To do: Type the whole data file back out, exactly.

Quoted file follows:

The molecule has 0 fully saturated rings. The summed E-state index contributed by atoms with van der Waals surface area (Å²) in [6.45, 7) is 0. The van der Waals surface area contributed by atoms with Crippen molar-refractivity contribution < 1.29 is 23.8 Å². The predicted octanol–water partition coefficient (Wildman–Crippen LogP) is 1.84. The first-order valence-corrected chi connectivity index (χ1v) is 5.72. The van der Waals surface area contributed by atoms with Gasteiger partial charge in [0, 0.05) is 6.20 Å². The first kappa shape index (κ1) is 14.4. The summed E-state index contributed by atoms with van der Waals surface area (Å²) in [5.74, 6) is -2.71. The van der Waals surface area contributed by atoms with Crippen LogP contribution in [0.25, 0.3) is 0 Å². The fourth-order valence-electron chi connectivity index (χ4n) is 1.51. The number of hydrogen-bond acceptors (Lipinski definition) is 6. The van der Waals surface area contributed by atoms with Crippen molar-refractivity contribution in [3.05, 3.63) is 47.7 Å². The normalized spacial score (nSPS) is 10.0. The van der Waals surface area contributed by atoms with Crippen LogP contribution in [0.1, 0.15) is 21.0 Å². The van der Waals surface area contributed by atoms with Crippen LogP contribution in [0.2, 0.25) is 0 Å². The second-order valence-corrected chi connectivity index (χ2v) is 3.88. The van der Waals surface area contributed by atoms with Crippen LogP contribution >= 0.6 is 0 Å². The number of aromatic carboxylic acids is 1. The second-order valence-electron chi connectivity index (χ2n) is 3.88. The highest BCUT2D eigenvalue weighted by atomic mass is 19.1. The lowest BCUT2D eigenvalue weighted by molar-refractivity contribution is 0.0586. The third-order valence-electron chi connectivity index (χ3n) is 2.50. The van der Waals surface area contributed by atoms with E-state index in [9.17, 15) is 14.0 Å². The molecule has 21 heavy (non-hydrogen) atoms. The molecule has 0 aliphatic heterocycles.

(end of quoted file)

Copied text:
The molecule has 0 fully saturated rings. The summed E-state index contributed by atoms with van der Waals surface area (Å²) in [6.45, 7) is 0. The van der Waals surface area contributed by atoms with Crippen molar-refractivity contribution < 1.29 is 23.8 Å². The predicted octanol–water partition coefficient (Wildman–Crippen LogP) is 1.84. The first-order valence-corrected chi connectivity index (χ1v) is 5.72. The van der Waals surface area contributed by atoms with Gasteiger partial charge in [0, 0.05) is 6.20 Å². The first kappa shape index (κ1) is 14.4. The summed E-state index contributed by atoms with van der Waals surface area (Å²) in [5.74, 6) is -2.71. The van der Waals surface area contributed by atoms with Crippen LogP contribution in [0.25, 0.3) is 0 Å². The fourth-order valence-electron chi connectivity index (χ4n) is 1.51. The number of hydrogen-bond acceptors (Lipinski definition) is 6. The van der Waals surface area contributed by atoms with Crippen molar-refractivity contribution in [3.05, 3.63) is 47.7 Å². The normalized spacial score (nSPS) is 10.0. The van der Waals surface area contributed by atoms with Crippen LogP contribution in [0.1, 0.15) is 21.0 Å². The van der Waals surface area contributed by atoms with Crippen LogP contribution in [0.2, 0.25) is 0 Å². The second-order valence-corrected chi connectivity index (χ2v) is 3.88. The van der Waals surface area contributed by atoms with Crippen LogP contribution >= 0.6 is 0 Å². The number of aromatic carboxylic acids is 1. The second-order valence-electron chi connectivity index (χ2n) is 3.88. The highest BCUT2D eigenvalue weighted by atomic mass is 19.1. The lowest BCUT2D eigenvalue weighted by molar-refractivity contribution is 0.0586. The third-order valence-electron chi connectivity index (χ3n) is 2.50. The van der Waals surface area contributed by atoms with E-state index in [9.17, 15) is 14.0 Å². The molecule has 21 heavy (non-hydrogen) atoms. The molecule has 0 aliphatic heterocycles.